Archaeology Magazine Archive

A publication of the Archaeological Institute of America

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Entering the David H. Koch Hall of Human Origins at the Smithsonian National Museum of Natural History brought me face-to-face with a fuzzy replica of one of our earliest ancestors, Lucy, a member of the species Australopithecus afarensis who lived 3.3 million years ago. With her hooded eyes and inset nostrils she looks so much like an ape, it's hard to believe she's one of us. Our humanity, however, has less to do with our faces than it does with our feet. That's at least the beginning of an answer to the question posed by the $20.7 million permanent exhibition: "What does it mean to be human?"


A bronze sculpture of Homo heidelbergensis is one of the highlights of the Smithsonian's Hall of Human Origins. (Brett Eloff courtesy of Lee Berger and the University of Witwatersrand)

Six million years ago, we began evolving longer feet and shorter toes, allowing the earliest humans to travel long distances more efficiently than apes. But evolution does not bestow advantages, as much as trade-offs, shown by the bones, models and videos in the section of the exhibit called "Evolutionary Milestones." Those same changes made us vulnerable to new predators. In one display, proof lies in puncture marks that a crocodile bite left in the ankle of a Homo habilis.

Much of the exhibit reflects curator Rick Potts's idea that humans did not evolve to exploit a single environment like a forest or a savannah. Instead, our ancestors adapted to survive rapid fluctuations in climate. The exhibit shows our large brains evolving during a period of variable climate that began around 800,000 years ago. The museum's side-by-side casts of the insides of ancient skulls show that the human brain tripled in size, allowing us to become the complex, social creatures we are. Here's where the exhibit's focus on the link between climate and evolution has its impact. Regions that were forests for millennia suddenly became savannahs; savannahs became deserts; ice ages came and went. And early humans specialized for narrow habitats faded. But later humans, like large-brained, Homo erectus, survived 1.6 million years to reach across Africa and Asia.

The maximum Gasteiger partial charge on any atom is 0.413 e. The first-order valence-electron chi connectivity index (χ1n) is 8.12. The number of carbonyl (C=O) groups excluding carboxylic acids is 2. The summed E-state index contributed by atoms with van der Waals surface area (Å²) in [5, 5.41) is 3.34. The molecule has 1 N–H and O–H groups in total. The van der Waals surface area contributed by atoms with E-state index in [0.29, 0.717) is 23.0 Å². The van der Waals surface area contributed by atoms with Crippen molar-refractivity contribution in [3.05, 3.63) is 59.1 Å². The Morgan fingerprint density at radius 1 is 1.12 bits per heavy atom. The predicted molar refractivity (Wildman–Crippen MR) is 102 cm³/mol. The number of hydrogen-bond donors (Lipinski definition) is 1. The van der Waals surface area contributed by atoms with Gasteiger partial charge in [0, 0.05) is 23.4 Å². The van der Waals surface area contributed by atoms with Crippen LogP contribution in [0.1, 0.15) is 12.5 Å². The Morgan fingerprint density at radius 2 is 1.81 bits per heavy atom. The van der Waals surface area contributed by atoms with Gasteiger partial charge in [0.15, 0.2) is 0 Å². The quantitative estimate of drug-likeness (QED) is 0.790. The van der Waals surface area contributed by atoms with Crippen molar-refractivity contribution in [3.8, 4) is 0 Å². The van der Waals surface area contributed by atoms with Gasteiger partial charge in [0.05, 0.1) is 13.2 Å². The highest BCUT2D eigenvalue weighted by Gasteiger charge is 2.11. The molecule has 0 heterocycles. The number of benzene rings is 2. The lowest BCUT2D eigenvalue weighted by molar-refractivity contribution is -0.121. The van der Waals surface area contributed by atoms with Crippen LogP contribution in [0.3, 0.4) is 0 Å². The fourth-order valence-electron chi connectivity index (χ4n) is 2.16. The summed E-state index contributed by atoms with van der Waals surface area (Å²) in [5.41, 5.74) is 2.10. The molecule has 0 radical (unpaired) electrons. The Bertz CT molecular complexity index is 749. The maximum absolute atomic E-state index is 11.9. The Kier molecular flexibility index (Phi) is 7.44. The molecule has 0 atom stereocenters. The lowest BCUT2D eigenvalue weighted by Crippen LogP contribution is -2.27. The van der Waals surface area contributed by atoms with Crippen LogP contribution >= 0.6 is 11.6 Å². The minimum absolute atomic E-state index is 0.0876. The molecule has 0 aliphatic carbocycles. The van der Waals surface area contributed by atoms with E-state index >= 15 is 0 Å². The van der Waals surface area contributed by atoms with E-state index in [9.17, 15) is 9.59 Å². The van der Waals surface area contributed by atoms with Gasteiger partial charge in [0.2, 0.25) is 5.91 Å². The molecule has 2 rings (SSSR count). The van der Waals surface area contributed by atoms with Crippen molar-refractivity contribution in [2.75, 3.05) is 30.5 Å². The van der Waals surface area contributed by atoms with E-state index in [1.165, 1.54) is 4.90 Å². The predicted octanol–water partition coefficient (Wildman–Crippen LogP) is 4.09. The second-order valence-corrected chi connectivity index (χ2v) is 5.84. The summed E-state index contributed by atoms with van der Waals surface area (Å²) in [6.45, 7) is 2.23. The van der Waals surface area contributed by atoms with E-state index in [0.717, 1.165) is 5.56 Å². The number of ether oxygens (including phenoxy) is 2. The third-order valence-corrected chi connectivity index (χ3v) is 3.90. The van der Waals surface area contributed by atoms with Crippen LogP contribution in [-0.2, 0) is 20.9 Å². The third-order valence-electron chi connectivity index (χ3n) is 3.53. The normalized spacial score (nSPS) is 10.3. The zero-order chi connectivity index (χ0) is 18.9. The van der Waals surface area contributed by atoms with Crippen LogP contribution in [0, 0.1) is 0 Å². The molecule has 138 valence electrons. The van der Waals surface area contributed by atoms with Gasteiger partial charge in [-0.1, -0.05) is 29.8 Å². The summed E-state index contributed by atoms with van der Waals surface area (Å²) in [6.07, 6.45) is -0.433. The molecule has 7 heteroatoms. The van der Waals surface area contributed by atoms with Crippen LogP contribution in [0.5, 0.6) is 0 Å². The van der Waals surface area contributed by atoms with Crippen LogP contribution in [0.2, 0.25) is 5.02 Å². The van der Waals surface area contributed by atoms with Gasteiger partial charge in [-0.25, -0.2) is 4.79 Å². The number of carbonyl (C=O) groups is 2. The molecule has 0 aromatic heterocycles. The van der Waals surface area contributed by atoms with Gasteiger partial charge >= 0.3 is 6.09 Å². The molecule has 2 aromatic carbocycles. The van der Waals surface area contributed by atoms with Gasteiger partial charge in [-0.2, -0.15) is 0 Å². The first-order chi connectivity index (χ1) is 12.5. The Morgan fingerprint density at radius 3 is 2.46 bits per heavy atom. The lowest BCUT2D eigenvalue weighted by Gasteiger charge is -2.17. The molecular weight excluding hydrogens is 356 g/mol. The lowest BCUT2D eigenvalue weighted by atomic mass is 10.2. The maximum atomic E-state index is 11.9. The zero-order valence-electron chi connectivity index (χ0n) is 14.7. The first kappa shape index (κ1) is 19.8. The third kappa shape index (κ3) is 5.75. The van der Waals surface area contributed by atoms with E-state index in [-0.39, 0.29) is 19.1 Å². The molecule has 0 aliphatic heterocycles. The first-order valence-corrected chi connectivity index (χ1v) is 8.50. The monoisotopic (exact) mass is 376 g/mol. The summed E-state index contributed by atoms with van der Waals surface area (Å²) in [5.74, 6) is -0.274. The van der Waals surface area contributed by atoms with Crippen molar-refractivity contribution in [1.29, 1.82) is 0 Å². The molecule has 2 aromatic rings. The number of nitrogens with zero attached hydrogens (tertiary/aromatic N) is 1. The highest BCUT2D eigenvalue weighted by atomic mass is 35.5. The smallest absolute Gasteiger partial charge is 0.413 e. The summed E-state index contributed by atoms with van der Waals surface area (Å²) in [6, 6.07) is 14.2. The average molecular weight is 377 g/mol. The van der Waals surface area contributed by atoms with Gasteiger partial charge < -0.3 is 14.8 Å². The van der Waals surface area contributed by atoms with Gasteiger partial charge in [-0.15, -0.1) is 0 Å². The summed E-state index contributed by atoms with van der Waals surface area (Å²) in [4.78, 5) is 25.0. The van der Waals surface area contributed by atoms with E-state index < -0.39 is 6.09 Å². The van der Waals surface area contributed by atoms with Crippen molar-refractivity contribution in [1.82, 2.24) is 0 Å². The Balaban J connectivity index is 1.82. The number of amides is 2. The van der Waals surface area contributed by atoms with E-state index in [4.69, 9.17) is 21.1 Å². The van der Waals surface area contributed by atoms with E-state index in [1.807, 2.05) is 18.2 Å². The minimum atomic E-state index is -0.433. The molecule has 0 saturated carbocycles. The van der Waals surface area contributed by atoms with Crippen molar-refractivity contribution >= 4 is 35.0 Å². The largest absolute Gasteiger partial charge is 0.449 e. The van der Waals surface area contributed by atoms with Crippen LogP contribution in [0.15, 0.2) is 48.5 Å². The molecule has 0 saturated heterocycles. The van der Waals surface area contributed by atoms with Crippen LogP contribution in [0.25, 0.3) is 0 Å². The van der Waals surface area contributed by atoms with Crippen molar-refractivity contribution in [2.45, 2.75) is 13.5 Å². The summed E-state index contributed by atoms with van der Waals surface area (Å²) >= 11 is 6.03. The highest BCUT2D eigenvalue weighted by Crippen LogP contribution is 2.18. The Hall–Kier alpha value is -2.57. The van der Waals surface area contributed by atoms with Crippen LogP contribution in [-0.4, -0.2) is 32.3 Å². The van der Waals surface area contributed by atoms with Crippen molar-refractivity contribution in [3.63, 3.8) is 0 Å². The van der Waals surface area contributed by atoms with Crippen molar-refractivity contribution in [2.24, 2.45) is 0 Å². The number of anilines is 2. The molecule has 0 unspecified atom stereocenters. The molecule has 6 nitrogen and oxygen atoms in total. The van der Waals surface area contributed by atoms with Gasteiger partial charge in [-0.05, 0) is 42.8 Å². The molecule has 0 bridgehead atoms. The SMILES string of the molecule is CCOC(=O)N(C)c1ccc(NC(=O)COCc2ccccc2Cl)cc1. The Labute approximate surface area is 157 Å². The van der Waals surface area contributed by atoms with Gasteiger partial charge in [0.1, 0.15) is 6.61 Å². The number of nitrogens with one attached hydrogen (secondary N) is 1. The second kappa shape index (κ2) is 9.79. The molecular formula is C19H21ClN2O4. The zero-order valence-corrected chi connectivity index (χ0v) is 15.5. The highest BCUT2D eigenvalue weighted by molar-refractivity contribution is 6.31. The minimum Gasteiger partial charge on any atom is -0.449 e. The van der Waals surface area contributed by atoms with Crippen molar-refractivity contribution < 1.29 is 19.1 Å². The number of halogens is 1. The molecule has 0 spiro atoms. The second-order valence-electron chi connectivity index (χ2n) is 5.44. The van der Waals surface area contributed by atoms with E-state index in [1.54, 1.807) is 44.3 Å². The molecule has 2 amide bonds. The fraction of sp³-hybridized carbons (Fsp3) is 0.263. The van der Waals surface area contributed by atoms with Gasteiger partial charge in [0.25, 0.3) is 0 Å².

One of the exhibit's strengths lies in its focus. Other exhibits such as the Hall of Human Origins at the American Museum of Natural History in New York squeeze in a textbook's worth of information, but the narrative thread gets lost in lessons on everything from DNA to art-making robots. In sections called "Snapshots of Survival" the exhibit manages to intertwine a compelling narrative of evolution and climate while simultaneously unraveling the prehistoric dramas told by individual bones. It's an impressive juggling act. And despite the terrible things we've done to ourselves, other species, and our environment, I exited the exhibit feeling proud to be human.